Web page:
We have always had a microwave on board, but only use it for heating up leftovers (2-3 minutes tops), baked potatoes, quick steaming veggies and that occasional bag of popcorn. After roasting everyone inside the boat while cooking in the oven, we found that many things can be cooked on top of the stove. My more pressing reason for doing that now, since we live on a 34-foot trawler with much less storage space, is that the oven is used for storing roasting pans, muffin tins, etc. and all of the “stuff” has to go somewhere while I’m cooking in the oven. Many things can be cooked top side. I now make roasts in large pans on top of the stove, putting the burner on the lowest setting possible. Things that need to be baked for 20-30 minutes in the oven can be cooked in a frying pan with a lid for 10-15 minutes on top of the stove. The boats heats up less, you use less fuel/propane and they are done more quickly. Pressure cookers do the same thing a crock pot does much more quickly.


I haven’t tried baking bread on the stove top, so that may be the exception. I know that there are pressure cooker bread recipes, however. On the subject of bread, I acquired a starter years ago and have been baking our bread ever since. This frees you up if you want to be out for long stretches and can’t live without bread. Bread is also the best ice-breaker on the planet. You will make fast friends if you show up at a potluck with fresh baked bread or give a loaf as a thank you.


Jumping back to storage for a minute, you do not need to refrigerate ketchup, mustard, many salad dressings, soy sauce, etc. It takes up too much room in your fridge and really doesn’t need it. Those same sauces are also a nice touch to have to vary the flavor of your meals. There are many marinades on the market that can give you a garlic lime accent, teriyaki and every kind of barbeque sauce imaginable.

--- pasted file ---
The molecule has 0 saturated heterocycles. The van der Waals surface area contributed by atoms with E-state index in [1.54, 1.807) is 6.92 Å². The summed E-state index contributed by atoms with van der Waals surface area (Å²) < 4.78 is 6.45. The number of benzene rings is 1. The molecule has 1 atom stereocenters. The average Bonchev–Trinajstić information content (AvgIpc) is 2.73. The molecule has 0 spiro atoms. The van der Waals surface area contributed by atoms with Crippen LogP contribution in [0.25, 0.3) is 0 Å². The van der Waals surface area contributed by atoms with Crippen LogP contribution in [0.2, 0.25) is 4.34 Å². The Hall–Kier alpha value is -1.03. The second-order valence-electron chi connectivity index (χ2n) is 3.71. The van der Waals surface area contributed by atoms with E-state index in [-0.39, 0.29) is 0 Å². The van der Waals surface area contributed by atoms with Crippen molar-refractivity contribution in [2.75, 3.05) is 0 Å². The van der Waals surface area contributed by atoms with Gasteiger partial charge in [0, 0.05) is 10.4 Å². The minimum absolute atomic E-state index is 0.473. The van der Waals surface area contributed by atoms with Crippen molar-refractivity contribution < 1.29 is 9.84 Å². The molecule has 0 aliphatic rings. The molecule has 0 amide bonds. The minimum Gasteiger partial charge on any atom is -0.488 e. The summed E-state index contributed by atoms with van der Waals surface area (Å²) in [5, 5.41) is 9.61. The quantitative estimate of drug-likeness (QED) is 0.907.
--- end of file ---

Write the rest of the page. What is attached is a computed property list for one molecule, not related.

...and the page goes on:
Don’t forget treats. Hide something yummy in a cupboard on board to find when the crew needs a morale booster. A bag of snack size candy bars will raise spirits when it has been raining for three days. If the weather is chilly and you purposely want to heat up the boat, stash brownie mix on board so you can bake some while out on the hook. Nothing will cheer up your crew like the smell of brownies baking.

Cooking tips and tricks definitely are needed on a boat. You don’t have the room and power you have in a house, but you can still cook and make enjoyable meals.

Banana Chocolate Chip Muffins

These muffins are to die for. I don’t know that I’ve ever met anyone that didn’t like them.
Preheat oven to 350 degrees, line muffin tin with 12 paper baking cups:
¼ cup melted butter
1 cup sugar, ½ white, ½ brown
Cream butter in sugar in a bowl

Add 1 beaten egg, 2 very ripe bananas and 2 teaspoons of cider vinegar.
Add 1 cup of self-rising flour or 1 cup regular flour and ½ teaspoon of baking soda and 1/8 teaspoon of salt. I also frequently substitute ½ cup of white flour for whole wheat, which gives the muffins a nice texture.
Finally, add 1/2 cup of semi-sweet chocolate chips to the batter.

Pour into mixture into muffin baking cups and bake for 15-20 or until tops begin to brown. Let cool a bit before attempting to pull the paper off of the muffins, if you can stand to wait!The batter is so good, you may not wind up with 12 muffins.


Maryland Crab Soup

1-12 ounce can beef broth
1-8 ounce can tomato sauce
2 cups mixed vegetables and potatoes
8 ounces of crab meat
1 Tablespoon Worcestershire sauce
2 Tablespoons Old Bay or more to taste

Pour a 14 ounce can of beef broth in a large saucepan or use same amount of water and 2 bullion cubes. Add frozen mixed vegetables or chopped fresh. As the veggies start to become tender, add the remaining ingredients. Simmer for another 15 to 20 minutes and serve hot. 

This easy recipe can be made with fresh ingredients or with all canned if you haven’t been to a store for awhile. Either way, it will taste great. Serve it with whole grain bread and butter, and it is a complete meal for 2. You will also have a bowl leftover for lunch the next day.

Savory Shrimp

1 pound of peeled and de-veined shrimp
2 Tablespoons butter
2 Tablespoons olive oil
2 Tablespoons key lime juice
2 Tablespoons barbecue sauce
¼ teaspoon paprika
¼ teaspoon crushed red pepper
½ teaspoon minced garlic
1 bay leaf
1 spring fresh rosemary

Add all ingredients except shrimp to a large saucepan and simmer. When it starts to bubble, add the shrimp and cook until just cooked. These shrimp have a nice kick to them and taste great served over a bed of brown rice with a salad on the side. You should have enough leftover for one portion. I love leftovers. It saves having to cook another entire meal each day. Save the crab soup and shrimp leftovers and flip a coin to see who gets what!

Cooking on a boat does not always have to be like camping out. Enjoy.